My current research on the region explores two new aspects of economics for the poor. In one, I am examining domestic service. The story of economic development—with its transition from rural-based agricultural production to urban-based industry and services and sub-theme of rural-urban migration—is mainly a story about men. My current work focuses on the role of domestic service in ushering women through the great economic transformation of society.

The second topic I am currently working on concerns financial exclusion. In a modern economy, the ability to participate in financial markets—by borrowing and investing or by saving—plays a central role in the lives of wealthy people. The poor face interest rates so low on their savings and rates so high if they want to borrow, that their participation in formal financial markets is essentially nil. Ethnic minorities and women may be excluded outright. I am devising a mechanism that will help bridge the financial exclusion gap and self-select the financially excluded at a very low administrative cost.


  • B.S., Georgetown University School of Foreign Service, International Affairs, 1975
  • Ph.D., University of Maryland, Economics, 1986

Academic Experience

  • Visiting Associate Professor, Cornell University, 2016-
  • Associate Professor, Tulane University, 1985-
  • Visiting Assistant Professor, University of California-Berkeley, 1988-1989


  • USAID Grant, “The Causes of Grade Repetition and Dropping Out,” Honduras, 1996
  • Tinker Foundation Grant, 1987, 1988, 1993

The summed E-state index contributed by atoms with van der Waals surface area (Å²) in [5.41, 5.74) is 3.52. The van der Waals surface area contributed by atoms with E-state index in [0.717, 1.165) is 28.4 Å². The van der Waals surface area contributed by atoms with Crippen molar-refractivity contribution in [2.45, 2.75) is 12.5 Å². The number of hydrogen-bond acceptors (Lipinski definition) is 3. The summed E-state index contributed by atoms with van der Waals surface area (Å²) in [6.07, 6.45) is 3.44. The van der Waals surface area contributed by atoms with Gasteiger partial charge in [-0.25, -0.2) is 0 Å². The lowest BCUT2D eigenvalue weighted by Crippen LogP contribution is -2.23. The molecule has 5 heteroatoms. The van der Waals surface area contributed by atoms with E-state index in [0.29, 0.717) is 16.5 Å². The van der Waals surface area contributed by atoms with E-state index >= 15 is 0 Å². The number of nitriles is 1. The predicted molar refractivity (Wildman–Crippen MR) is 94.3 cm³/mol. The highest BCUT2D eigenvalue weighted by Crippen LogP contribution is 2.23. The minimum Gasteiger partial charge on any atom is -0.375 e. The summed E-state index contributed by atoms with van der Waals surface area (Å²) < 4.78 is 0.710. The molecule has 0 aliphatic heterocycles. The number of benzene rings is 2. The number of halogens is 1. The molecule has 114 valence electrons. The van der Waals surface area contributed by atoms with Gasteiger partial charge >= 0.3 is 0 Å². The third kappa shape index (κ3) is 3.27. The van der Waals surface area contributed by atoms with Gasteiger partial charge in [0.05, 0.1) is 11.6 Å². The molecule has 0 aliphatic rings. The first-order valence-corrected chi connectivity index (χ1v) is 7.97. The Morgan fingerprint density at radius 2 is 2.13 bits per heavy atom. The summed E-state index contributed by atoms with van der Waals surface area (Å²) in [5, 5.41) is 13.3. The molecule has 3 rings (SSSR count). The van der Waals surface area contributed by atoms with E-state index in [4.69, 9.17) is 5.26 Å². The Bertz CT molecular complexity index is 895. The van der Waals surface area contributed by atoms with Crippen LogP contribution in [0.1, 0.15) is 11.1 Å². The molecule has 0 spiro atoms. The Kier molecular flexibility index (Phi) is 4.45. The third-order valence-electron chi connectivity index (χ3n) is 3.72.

• IRIS Scholars Research Grant, 1991-1992
  • Reily Award for Teaching Excellence, Tulane University, 1989-1990


  • Spanish
  • Portuguese
  • Catalán
  • German

Overseas Experience

  • Honduras
  • Mexico
  • Brazil

Related Experience

Selected Publications

  • 2017. “Middle Class Flight from Post-Katrina New Orleans: A Theoretical Analysis of Inequality and Schooling,” Regional Science and Urban Economics, 64: 12-29.
  • 2015. “The structure of disaster resilience: a framework for simulations and policy recommendations,” Natural Hazards and Earth System Sciences, 15: 827‘€“841.
  • 2012. “Fuel Choice, Indoor Air Pollution, and Children’s Health.” With Christian Langpap. Environment and Development Economics, 17 (4).
  • 2005. “Startup costs and the decision to switch from firewood to gas fuel.” With Christian Langpap. Land Economics.
  • 2004. “Efficient Allocations in Club Economies.” With Marcus Berliant. Journal of Public Economic Theory. 6 (1).

Recently-Taught Latin American-Related Courses: 

Number of Dissertations or Theses Supervised in the Past 5 Years:


Stone Center Departments

The Stone Center

People Classification


Tulane Affiliation

Core Faculty


General Latin America